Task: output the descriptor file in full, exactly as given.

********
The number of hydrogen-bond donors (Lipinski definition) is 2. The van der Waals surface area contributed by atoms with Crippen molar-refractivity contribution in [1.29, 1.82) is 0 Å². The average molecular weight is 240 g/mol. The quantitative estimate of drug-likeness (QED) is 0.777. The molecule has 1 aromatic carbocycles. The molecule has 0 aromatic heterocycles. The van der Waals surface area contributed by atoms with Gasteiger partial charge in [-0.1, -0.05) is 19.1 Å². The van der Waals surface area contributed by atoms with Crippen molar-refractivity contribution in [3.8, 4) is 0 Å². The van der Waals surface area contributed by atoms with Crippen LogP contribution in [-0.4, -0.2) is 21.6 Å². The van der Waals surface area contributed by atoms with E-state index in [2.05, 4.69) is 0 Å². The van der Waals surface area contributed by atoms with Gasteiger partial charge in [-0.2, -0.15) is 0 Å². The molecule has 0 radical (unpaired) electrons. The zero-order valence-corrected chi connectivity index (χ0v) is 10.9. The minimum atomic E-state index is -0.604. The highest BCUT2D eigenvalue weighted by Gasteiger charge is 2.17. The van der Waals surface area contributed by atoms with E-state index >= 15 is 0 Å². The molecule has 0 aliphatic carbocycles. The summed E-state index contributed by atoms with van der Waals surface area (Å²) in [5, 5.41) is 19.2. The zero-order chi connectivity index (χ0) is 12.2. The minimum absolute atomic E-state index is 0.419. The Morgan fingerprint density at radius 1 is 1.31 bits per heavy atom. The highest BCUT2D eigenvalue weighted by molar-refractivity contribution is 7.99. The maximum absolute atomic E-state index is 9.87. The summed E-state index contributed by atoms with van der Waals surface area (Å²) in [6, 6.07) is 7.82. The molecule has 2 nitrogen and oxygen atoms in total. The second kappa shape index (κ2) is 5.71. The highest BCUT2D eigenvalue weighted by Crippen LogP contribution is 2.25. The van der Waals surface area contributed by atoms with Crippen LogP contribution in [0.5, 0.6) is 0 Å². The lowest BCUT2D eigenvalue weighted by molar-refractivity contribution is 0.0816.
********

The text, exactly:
The number of hydrogen-bond donors (Lipinski definition) is 2. The van der Waals surface area contributed by atoms with Crippen molar-refractivity contribution in [1.29, 1.82) is 0 Å². The average molecular weight is 240 g/mol. The quantitative estimate of drug-likeness (QED) is 0.777. The molecule has 1 aromatic carbocycles. The molecule has 0 aromatic heterocycles. The van der Waals surface area contributed by atoms with Gasteiger partial charge in [-0.1, -0.05) is 19.1 Å². The van der Waals surface area contributed by atoms with Crippen molar-refractivity contribution in [3.8, 4) is 0 Å². The van der Waals surface area contributed by atoms with Crippen LogP contribution in [-0.4, -0.2) is 21.6 Å². The van der Waals surface area contributed by atoms with E-state index in [2.05, 4.69) is 0 Å². The van der Waals surface area contributed by atoms with Gasteiger partial charge in [-0.2, -0.15) is 0 Å². The molecule has 0 radical (unpaired) electrons. The zero-order valence-corrected chi connectivity index (χ0v) is 10.9. The minimum atomic E-state index is -0.604. The highest BCUT2D eigenvalue weighted by Gasteiger charge is 2.17. The van der Waals surface area contributed by atoms with E-state index >= 15 is 0 Å². The molecule has 0 aliphatic carbocycles. The summed E-state index contributed by atoms with van der Waals surface area (Å²) in [5, 5.41) is 19.2. The zero-order chi connectivity index (χ0) is 12.2. The minimum absolute atomic E-state index is 0.419. The Morgan fingerprint density at radius 1 is 1.31 bits per heavy atom. The highest BCUT2D eigenvalue weighted by molar-refractivity contribution is 7.99. The maximum absolute atomic E-state index is 9.87. The summed E-state index contributed by atoms with van der Waals surface area (Å²) in [6, 6.07) is 7.82. The molecule has 2 nitrogen and oxygen atoms in total. The second kappa shape index (κ2) is 5.71. The highest BCUT2D eigenvalue weighted by Crippen LogP contribution is 2.25. The van der Waals surface area contributed by atoms with Crippen LogP contribution in [0.5, 0.6) is 0 Å². The lowest BCUT2D eigenvalue weighted by molar-refractivity contribution is 0.0816.